In a February 17 detention hearing, Judge Colleen Flynn ultimately ruled that Montanez should be detained pending trial on all of the charges.

“It is hard to understand how or why anyone would do something so brazen, and if you would do something so brazen, I find it very difficult to believe that he’s willing to follow orders,” said Flynn.

Judge Flynn noted she would be willing to reconsider the pretrial detention decision if Montanez were able to enroll in a suitable mental health program.

But now it appears Montanez may not make it into such a program, or even face the pending charges in court, as he was released from the Middlesex County Jail directly into the custody of US Immigration and Customs Enforcement (ICE) on April 4.

It’s unclear what country Montanez hails from originally. Despite being given ample opportunity, the federal agency still has not explained why they took custody of Montanez.

New Brunswick Today first asked ICE, the notoriously secretive government division, for information about Montanez on Friday, June 30, our inquiry has been shuffled through a series of several ICE spokespersons over the course of a week, but virtually no information has come of it.

“I’ve referred this case to Philadelphia ICE Enforcement and Removal Operations (ERO) as it appears subject was transferred to their custody,” said Emilio Dabul, a spokesperson who had previously asked New Brunswick Today: “What is the nature of the story angle here?”

ICE was created in 2003 as part of the Department of Homeland Security.

At least one message sent by a spokesperson was downright unserious.

“What is this hootenanny?” chimed in Jason Koontz, an ICE spokesperson who was included on a July 3 email requesting his assistance with the case. He then tried to “recall” the message.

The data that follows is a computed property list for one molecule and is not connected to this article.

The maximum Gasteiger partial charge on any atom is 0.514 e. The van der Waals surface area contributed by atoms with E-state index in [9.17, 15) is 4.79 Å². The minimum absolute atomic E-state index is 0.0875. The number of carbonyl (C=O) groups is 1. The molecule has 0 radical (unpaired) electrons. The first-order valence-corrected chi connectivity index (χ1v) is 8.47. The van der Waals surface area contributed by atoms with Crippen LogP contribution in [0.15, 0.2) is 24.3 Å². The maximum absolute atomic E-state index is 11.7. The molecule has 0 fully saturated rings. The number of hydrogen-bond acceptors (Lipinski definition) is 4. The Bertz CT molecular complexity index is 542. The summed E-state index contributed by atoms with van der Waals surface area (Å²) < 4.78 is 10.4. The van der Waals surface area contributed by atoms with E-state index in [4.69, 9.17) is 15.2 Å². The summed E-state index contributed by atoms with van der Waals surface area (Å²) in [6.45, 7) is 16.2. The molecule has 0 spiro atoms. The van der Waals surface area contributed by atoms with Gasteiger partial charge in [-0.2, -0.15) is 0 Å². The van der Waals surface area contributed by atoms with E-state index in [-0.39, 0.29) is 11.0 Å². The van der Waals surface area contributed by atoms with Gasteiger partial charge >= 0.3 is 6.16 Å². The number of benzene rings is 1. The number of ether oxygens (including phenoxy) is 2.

Koontz has not addressed what he meant by his question, and although he promised to provide “some info” by July 5, he did not communicate any further.

Collaboration between ICE and the jail has been a controversial topic for much of the past two decades here in Middlesex County.

A directive from New Jersey’s Attorney General issued in 2018, and revised in 2019, limits how much help state, county, and local police can give to the federal agents.

Some of those limits won’t apply to Montanez, because his alleged eluding was deemed to have created a risk of death or injury, and that charge thus rises to the second degree.

Middlesex County Jail Warden Mark Cranston did not respond to questions on the case.

Cranston wasn’t the only one who left questions unanswered. The New Brunswick City Council’s President has repeatedly declined to speak on the security breach at public meetings.

“How can people feel safe about parking their cars in New Brunswick when even the police are getting their cars stolen?” asked this reporter on May 3.

“Any other questions?” Escobar responded, eventually re-directing questions about police matters to the Police Director Anthony Caputo, who does not attend the Council meetings.

Car thefts have reportedly increased significantly in New Jersey, though statistics for New Brunswick are not made easily available. Governor Phil Murphy recently celebrated the signing of four bills to strengthen punishments for those involved in motor vehicle thefts.

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Charlie is the founder and editor of New Brunswick Today, and the winner of the Awbrey Award for Community-Oriented Local Journalism. He is a proud Rutgers University journalism graduate, a community organizer, and a former independent candidate for mayor of New Brunswick.

Charlie is the founder and editor of New Brunswick Today, and the winner of the Awbrey Award for Community-Oriented Local Journalism. He is a proud Rutgers University journalism graduate, a community organizer, and a former independent candidate for mayor of New Brunswick.